Asian shares were capped on Thursday, weighed by a fall in U.S. equities overnight and caution before the European Central Bank's interest rate decision later in the session.
The dollar remained vulnerable, staying near lows against a basket of six major currencies .DXY which hit its lowest since late February at 81.331 on Wednesday, after the U.S. Federal Reserve kept its plan to buy $85 billion in bonds each month, as was widely expected.
The dollar's weakness lifted the euro to a two-month high of $1.3243 on Wednesday, and the common currency was steady at $1.3178 early in Asia this session. The euro's steady state was despite heightening market expectations for the ECB to cut its main interest rate by 25 basis points to a record low 0.5 percent later on Thursday.
"Poor growth prospects remain a major deterrent to credit demand in the euro zone. The lack of credit demand points to further contraction in the region. This poor prognosis along with the disappointing read on Germany's PMI in April should see the ECB ease policy," Barclays Capital said in a research note.
Oil futures and U.S. stocks dropped on Wednesday after the latest economic data in the United States and China cast doubts about the strength of the global economy.
"The consolidation in economic momentum through March and April has resulted in a modest easing in risk appetite. In particular, there have been corrections to commodity prices, while high yield spreads and non-commodity based equities remain relatively well-supported," Barclays noted.
MSCI's broadest index of Asia-Pacific shares outside Japan .MIAPJ0000PUS was nearly flat in early session. Most Asian markets were closed on Wednesday for the Labor Day holiday. Australian shares .AXJO eased 0.1 percent and South Korean stocks opened down 0.1 percent.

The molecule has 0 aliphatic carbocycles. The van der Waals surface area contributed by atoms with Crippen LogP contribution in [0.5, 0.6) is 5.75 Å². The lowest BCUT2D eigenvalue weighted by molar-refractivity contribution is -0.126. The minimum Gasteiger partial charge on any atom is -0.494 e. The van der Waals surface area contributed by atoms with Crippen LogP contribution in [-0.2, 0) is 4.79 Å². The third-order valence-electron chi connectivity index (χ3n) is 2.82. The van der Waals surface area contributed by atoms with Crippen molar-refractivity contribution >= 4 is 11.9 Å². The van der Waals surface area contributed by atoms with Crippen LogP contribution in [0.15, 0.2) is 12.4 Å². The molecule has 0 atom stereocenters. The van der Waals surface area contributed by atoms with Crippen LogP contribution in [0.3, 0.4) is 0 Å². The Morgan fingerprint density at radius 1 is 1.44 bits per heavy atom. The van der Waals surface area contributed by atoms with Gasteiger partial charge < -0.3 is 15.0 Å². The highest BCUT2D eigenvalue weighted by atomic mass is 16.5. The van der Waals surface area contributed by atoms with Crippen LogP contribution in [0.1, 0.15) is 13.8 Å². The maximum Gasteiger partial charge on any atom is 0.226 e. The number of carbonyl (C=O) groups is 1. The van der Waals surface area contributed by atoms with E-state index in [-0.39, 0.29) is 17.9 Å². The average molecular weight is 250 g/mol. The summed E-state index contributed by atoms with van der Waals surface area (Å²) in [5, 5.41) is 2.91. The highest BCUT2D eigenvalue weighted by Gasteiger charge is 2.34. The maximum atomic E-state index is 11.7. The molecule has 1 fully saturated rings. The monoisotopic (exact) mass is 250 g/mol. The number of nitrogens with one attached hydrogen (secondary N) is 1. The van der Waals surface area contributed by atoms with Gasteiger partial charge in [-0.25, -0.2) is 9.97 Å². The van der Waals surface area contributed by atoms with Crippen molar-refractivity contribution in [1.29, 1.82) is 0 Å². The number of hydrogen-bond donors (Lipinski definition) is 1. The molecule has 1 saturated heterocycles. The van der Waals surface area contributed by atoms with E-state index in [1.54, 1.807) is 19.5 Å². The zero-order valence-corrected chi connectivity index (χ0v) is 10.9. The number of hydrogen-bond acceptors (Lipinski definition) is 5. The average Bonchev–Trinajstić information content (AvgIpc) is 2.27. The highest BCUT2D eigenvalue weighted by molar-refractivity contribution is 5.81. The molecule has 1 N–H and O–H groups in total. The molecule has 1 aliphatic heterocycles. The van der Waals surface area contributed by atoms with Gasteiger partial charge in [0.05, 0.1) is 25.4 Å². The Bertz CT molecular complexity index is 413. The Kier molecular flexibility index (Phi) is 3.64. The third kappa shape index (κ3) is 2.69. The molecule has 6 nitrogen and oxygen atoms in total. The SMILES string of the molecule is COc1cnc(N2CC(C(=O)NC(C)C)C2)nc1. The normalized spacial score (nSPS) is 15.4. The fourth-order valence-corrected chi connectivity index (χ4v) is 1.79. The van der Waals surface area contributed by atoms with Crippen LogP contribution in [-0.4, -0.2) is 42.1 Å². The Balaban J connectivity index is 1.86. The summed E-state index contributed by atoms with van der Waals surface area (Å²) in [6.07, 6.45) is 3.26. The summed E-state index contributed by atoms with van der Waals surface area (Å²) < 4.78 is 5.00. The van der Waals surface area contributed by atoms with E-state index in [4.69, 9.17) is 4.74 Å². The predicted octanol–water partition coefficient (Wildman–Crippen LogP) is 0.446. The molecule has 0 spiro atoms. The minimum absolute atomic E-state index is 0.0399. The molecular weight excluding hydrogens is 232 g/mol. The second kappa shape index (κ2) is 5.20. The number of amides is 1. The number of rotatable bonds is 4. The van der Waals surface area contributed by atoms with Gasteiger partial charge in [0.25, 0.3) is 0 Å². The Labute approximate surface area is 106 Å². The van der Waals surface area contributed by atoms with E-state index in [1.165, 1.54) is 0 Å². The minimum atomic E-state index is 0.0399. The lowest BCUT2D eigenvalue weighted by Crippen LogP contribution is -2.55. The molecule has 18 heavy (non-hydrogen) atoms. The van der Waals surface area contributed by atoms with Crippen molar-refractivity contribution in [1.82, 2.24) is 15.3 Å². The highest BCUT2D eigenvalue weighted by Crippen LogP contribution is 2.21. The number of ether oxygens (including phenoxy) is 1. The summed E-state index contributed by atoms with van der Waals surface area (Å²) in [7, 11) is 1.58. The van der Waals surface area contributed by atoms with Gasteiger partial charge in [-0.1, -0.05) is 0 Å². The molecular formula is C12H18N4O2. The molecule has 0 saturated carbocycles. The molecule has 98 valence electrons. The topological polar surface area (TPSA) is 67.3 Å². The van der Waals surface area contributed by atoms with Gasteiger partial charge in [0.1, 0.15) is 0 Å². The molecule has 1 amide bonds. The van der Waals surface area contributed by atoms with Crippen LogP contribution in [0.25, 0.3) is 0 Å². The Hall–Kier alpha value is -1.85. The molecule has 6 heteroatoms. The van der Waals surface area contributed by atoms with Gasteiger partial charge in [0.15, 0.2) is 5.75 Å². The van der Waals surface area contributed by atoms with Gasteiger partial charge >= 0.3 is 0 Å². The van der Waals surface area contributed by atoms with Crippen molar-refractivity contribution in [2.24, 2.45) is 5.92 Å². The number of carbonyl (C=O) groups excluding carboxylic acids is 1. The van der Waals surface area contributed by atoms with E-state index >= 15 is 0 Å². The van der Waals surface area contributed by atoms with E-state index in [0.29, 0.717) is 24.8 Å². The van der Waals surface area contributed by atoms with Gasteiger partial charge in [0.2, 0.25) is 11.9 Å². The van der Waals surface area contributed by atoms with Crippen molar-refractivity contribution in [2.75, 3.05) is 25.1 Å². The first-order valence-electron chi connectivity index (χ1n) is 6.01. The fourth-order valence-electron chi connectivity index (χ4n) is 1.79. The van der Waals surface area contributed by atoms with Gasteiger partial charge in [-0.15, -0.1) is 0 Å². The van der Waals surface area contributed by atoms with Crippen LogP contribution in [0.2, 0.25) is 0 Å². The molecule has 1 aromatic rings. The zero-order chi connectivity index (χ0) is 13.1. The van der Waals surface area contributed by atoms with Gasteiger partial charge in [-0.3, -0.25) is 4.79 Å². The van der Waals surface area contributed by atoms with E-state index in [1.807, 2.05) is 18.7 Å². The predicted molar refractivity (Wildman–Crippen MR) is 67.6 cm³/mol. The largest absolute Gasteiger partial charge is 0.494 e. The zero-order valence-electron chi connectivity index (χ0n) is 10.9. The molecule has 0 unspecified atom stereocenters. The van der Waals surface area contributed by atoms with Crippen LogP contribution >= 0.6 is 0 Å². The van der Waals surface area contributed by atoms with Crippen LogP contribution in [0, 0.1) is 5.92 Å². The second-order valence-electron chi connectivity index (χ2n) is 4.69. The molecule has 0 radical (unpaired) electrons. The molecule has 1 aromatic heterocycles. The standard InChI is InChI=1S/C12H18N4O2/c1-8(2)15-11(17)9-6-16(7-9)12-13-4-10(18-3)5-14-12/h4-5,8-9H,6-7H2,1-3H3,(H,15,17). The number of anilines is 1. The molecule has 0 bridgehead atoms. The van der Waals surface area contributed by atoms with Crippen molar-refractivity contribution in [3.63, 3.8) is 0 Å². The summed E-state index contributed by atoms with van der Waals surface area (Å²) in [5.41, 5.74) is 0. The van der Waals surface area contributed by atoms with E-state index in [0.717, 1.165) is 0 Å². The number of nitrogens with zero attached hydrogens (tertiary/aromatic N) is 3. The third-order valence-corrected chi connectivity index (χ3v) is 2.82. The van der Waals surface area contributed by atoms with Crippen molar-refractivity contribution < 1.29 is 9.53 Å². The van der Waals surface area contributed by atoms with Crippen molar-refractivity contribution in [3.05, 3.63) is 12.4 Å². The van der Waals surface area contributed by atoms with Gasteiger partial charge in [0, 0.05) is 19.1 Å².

Japan's Nikkei stock average .N225 opened down 0.5 percent. .T
The dollar fell 0.3 percent against the yen to 97.12, pressured by emerging signs of weakness continuing in the second quarter.
The ADP National Employment Report on Wednesday said the U.S. private sector added 119,000 jobs in April, far fewer than 150,000 forecast, raising apprehension over the key government nonfarm payrolls data for April due on Friday. The U.S. economy likely added 145,000 jobs. March's number fell severely short of expectations at 88,000 triggering a sell-off in riskier assets.
Also on Wednesday, the U.S. Institute for Supply Management said its index of national factory activity fell to 50.7 from 51.3 in March and its employment index fell to 50.2 from 54.2.
"The feeling that the economy was subject to downside risks remained a feature, while the Fed hinted that it could alter the amount of its bond purchases in either direction in response to incoming data," Andrew Wilkinson, chief economic strategist at Miller Tabak & Co in New York, said in a note to clients.
The Fed gave few indications of any new response to worsening economic data in a statement released after its two-day meeting ended on Wednesday. The U.S. central bank cited risks to growth from recent budget tightening in Washington and reiterated that unemployment is still too high for policymakers' comfort.
Benchmark 10-year U.S. Treasury yield fell to a four-month low of 1.614 percent on Wednesday before the Fed statement.
U.S. crude futures were down 0.2 percent to $90.87 a barrel.